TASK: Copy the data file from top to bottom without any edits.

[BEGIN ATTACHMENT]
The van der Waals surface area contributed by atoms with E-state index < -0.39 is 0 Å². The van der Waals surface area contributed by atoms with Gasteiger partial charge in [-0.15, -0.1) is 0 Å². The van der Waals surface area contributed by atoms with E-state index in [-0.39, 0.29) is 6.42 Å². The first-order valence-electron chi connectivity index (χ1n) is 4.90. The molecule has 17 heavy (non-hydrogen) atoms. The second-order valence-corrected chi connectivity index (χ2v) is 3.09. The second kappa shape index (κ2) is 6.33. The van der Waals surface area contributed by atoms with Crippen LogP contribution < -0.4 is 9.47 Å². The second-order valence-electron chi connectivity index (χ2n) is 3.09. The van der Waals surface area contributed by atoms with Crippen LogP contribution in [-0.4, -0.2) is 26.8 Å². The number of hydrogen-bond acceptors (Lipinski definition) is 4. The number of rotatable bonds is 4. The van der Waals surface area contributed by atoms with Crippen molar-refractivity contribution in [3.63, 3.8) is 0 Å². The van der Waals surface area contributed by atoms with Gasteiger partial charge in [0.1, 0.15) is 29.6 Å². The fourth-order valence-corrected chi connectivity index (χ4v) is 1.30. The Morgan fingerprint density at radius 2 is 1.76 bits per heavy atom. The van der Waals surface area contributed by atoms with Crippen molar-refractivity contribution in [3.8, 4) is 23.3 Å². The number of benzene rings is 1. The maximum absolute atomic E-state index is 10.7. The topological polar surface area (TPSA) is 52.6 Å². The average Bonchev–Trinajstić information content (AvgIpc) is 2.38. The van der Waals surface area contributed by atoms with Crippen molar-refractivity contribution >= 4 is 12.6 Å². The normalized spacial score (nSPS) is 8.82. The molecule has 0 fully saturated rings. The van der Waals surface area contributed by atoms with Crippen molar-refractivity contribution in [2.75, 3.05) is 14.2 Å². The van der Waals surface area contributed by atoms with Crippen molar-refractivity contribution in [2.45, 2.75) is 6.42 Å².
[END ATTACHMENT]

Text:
The van der Waals surface area contributed by atoms with E-state index < -0.39 is 0 Å². The van der Waals surface area contributed by atoms with Gasteiger partial charge in [-0.15, -0.1) is 0 Å². The van der Waals surface area contributed by atoms with E-state index in [-0.39, 0.29) is 6.42 Å². The first-order valence-electron chi connectivity index (χ1n) is 4.90. The molecule has 17 heavy (non-hydrogen) atoms. The second-order valence-corrected chi connectivity index (χ2v) is 3.09. The second kappa shape index (κ2) is 6.33. The van der Waals surface area contributed by atoms with Crippen LogP contribution < -0.4 is 9.47 Å². The second-order valence-electron chi connectivity index (χ2n) is 3.09. The van der Waals surface area contributed by atoms with Crippen LogP contribution in [-0.4, -0.2) is 26.8 Å². The number of hydrogen-bond acceptors (Lipinski definition) is 4. The number of rotatable bonds is 4. The van der Waals surface area contributed by atoms with Crippen molar-refractivity contribution in [3.63, 3.8) is 0 Å². The van der Waals surface area contributed by atoms with Gasteiger partial charge in [0.1, 0.15) is 29.6 Å². The fourth-order valence-corrected chi connectivity index (χ4v) is 1.30. The Morgan fingerprint density at radius 2 is 1.76 bits per heavy atom. The van der Waals surface area contributed by atoms with Crippen molar-refractivity contribution in [3.8, 4) is 23.3 Å². The number of benzene rings is 1. The maximum absolute atomic E-state index is 10.7. The topological polar surface area (TPSA) is 52.6 Å². The average Bonchev–Trinajstić information content (AvgIpc) is 2.38. The van der Waals surface area contributed by atoms with Crippen molar-refractivity contribution >= 4 is 12.6 Å². The normalized spacial score (nSPS) is 8.82. The molecule has 0 fully saturated rings. The van der Waals surface area contributed by atoms with Crippen molar-refractivity contribution in [2.75, 3.05) is 14.2 Å². The van der Waals surface area contributed by atoms with Crippen molar-refractivity contribution in [2.45, 2.75) is 6.42 Å².